HOME SCHOOL BOOK REVIEW
Book: I Am an American: A True Story of Japanese Internment
Author: Jerry Stanley
Publisher: Scholastic, republished in 1998
ISBN-13: 978-0517597866 Hardcover
ISBN-10: 0517597861 Hardcover
ISBN-13: 978-0590684446 Paperback
ISBN-10: 0590684442 Paperback
Language level: 3
(1=nothing objectionable; 2=common euphemisms and/or childish slang terms; 3=some cursing or profanity; 4=a lot of cursing or profanity; 5=obscenity and/or vulgarity)
Recommended reading level: Ages 8-10 and up
Rating: **** 4 stars (GOOD)
Reviewed by Wayne S. Walker
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Stanley, Jerry. I Am an American: A True Story of Japanese Internment (published in 1994 by Crown Publishers Inc., 201 E. 50th St., New York City, NY 10022; republished in 1998 by Scholastic Inc., 555 Broadway, New York City, NY 10012). Shiro (Shi) Nomura was the son of Hachizo and Tsuro Nomura who had emigrated from Japan to Hawaii in 1900 and then to Berkley, CA, in 1905. Shi was born in the United States, and the family finally settled on a farm southwest of Los Angeles at Keystone where Shi became a student at Banning High School and fell in love with Amy Hattori. But the Japanese attack on Pearl Harbor on Dec. 7, 1941, changed his life drastically. On Feb. 19, 1942, President Franklin D. Roosevelt signed Executive Order No. 9066, which resulted in the forced internment (it’s internment, folks, not interment) of 120,000 Japanese-Americans, two-thirds of whom were United States citizens, in concentration camps throughout the western United States.
Shi and his family ended up at Manzanar, just south of the desert town of Independence in Inyo County, eastern California. Amy was sent to Amache near the town of Lamar in Colorado. Illustrated with copious black-and-white period photographs and numerous maps, I Am an American tells the true story of the Japanese internment by specifically following the life of Shi at Manzanar, where he lived with his parents, his older brother Shigeru and his family, and his older sister Sadae and her children; through his furlough work on A. T. Tjaden’s farm at Conrad, north of Great Falls, MT, and return to Manzanar; to his visit to Amache in a vain attempt to rekindle his relationship with Amy and final freedom after which he married Mary Kageyama.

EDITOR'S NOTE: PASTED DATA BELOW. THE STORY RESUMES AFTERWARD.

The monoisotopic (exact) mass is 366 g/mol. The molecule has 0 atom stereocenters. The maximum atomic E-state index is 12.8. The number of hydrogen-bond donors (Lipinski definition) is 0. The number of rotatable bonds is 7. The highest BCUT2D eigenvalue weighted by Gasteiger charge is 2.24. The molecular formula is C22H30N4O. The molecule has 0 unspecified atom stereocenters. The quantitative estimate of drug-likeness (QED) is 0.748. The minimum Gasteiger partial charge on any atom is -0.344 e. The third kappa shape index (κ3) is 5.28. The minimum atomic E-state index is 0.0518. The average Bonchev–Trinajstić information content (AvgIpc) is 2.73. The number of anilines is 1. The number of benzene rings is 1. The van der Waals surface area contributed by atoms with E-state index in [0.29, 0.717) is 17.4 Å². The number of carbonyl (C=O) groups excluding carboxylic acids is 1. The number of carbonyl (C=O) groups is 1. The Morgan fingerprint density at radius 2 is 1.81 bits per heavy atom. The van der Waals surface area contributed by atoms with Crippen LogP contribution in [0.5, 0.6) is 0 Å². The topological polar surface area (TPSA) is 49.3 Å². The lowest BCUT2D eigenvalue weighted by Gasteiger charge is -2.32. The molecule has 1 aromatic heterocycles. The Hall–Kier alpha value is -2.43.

On the one hand, we can partially understand the anti-Japanese hysteria because our nation was at war with Japan and, while the vast majority of Japanese-Americans were loyal to the United States, there were some spies and traitors, however few they might have been. On the other hand, there is no doubt that most of the mania was the result of simple racial prejudice that resulted in one of the saddest chapters in America’s otherwise mostly commendatory history. I am sure that there was enough blame to go around, but it is interesting that it was a Democrat administration and a Democrat-controlled Congress which allowed this to happen. There are some references to dancing, and the “d” word is used once by protesters to describe “Japs.” Otherwise, this is a good source of material to accompany a study of World War II.